It’s not unusual for Americans to see a flurry of legislation changes after a presidential election when one party replaces the last in a new administration. This year is no exception. We are almost eight months into President Biden’s administration—and still waiting to see if the changes he proposes in the American Families Plan will come to pass. While some of his proposed changes are still unclear, below are the basic changes that you should be aware of and prepare for in the event they come to fruition.
Higher Income Tax Rates
The current income tax rate for 2021 is 37 percent for the highest income tax bracket (income that exceeds $523,600 for individuals and those married filing separately, or $628,300 if you’re married filing jointly). Biden’s proposed hike to 39.6 percent is one potential change that concerns those in this tax bracket. If his plan comes to pass, the income ceiling lowers a bit and impacts quite a few more people. For example, that 39.6 percent tax will impact those who are married filing jointly with earnings of $509,000 a year ($400,000 for individuals)—and that will be the tax levied on all their income.
Change in Capital Gains Tax Rates
President Biden’s plan also proposes a significant change in capital gains tax that targets wealthy individuals with taxable income of $1,000,000 or more ($2,000,000 if you’re married). Currently, capital gains are taxed at a rate of 20 percent. Biden’s plan, if approved, will include capital gains as ordinary income, which means those gains will be subject to his proposed new tax rate of 39.6 percent. Now, there may be some exceptions that have yet to be clarified. But, plainly speaking, those with $1,000,000 or more in income—regardless of where that income comes from—will pay 39.6 percent tax on their earnings if this law comes to pass.
End of Step-Up in Basis on Gifted and/or Inherited Gains
The “step-up” in cost basis for inherited and gifted assets allows the value of those assets to be updated and assessed based on the fair market value of the asset/s at the time of the benefactor’s death and not based on the cost of the asset when the decedent purchased it. Commonly referred to as the step-up in basis rule, this reduces capital gains tax levied on the inherited property for the beneficiary.
Biden’s plan would eliminate the step-up basis and tax gains passed to heirs that exceed $1 million ($2 million if you’re married) unless the property is donated to a charity. This change impacts inherited and gifted gains on property owned by individuals and would tax the donor’s estate based on the value of the property on the date of the donor’s death, after factoring the $1,000,000 exemption and minus initial cost basis of the property. If the estate can’t pay that tax, the heir may be forced to sell that asset to do so.
For example, if you inherit a property from your deceased mother that she paid $200,000 for but is worth $1,500,000 when she dies: Under the current step-up in basis provision, you owe no capital gains whether you keep or immediately sell the property. But Biden’s plan would impose a tax on $300,000 (the value of the property after accounting for the $1,000,000 exemption minus the $200,000 the property initially cost your mother). That tax would be owed by your mother’s estate, but if there weren’t sufficient funds to pay it, you might be forced to sell the property to pay that tax.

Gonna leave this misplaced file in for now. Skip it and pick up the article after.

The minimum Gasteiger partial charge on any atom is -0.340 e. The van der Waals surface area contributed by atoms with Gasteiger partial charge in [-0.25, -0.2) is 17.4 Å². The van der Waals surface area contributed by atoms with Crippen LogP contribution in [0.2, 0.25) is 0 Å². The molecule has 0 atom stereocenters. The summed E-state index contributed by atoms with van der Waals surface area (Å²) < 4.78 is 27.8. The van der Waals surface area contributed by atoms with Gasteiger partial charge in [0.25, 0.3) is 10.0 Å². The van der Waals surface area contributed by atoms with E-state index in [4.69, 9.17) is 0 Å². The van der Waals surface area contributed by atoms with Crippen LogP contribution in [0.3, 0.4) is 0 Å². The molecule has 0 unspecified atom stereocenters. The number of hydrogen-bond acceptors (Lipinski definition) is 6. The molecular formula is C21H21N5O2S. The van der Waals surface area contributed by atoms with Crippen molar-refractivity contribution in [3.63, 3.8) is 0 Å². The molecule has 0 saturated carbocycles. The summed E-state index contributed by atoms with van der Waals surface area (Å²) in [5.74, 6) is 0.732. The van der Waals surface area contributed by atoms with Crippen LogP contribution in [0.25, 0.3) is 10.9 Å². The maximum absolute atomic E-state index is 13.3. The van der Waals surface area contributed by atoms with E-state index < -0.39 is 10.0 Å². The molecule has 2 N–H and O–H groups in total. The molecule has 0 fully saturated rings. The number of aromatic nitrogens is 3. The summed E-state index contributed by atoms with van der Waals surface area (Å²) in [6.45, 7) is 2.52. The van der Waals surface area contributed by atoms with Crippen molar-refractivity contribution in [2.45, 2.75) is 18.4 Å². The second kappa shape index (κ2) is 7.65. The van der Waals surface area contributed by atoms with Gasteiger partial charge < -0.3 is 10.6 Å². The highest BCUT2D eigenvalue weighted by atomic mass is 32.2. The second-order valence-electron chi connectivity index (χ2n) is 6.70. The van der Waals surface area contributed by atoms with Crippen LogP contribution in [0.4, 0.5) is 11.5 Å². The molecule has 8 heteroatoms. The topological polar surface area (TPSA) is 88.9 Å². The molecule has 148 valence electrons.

Moving Forward in Anticipation of the Passage of the American Families Plan
Biden presented the American Families Plan to congress in April 2021. However, at the time of the writing of this article, Americans still don’t have a clear indication as to whether some (or all) of these proposals will be passed in full or in part. At the very least, people are (and should be) concerned about the possibility of millions of dollars of earned income, along with capital gains being counted as ordinary income, and paying tax on both at the proposed higher rate.
If you’re income bracket is in the top tier, the potential hike in tax rates can put a significant dent in your ultimate financial plan to date. And the end of the step-up in basis might significantly impact the estate you leave to your beneficiaries.
And listen—because tax laws are complex (especially when it comes to wealth planning)—it’s important to meet with your financial planning and/or tax advisor in time to learn how to prepare in case these proposals become reality. For example, if you receive a year-end bonus that’s typically paid out in January, ask your employer if that can be paid in December 2021 to take advantage of current tax laws. Perhaps you should reconsider selling the family business 5 years down the road and sell it this year. Or maybe some of your assets could be properly distributed to your loved ones now instead of on your death. Annuities may become more attractive (or appropriate) to supplement retirement planning tools like Roth and traditional IRAs. The thing is, you must understand and anticipate possibly implementing additional tax deferral and diversification strategies that can mitigate the impact of the proposed tax hike and help you protect your hard-earned wealth.
This article was written for informational purposes only and should not be considered tax planning, investing, or financial planning advice. Please seek advice from appropriate professionals to determine how current and potential tax laws can impact you.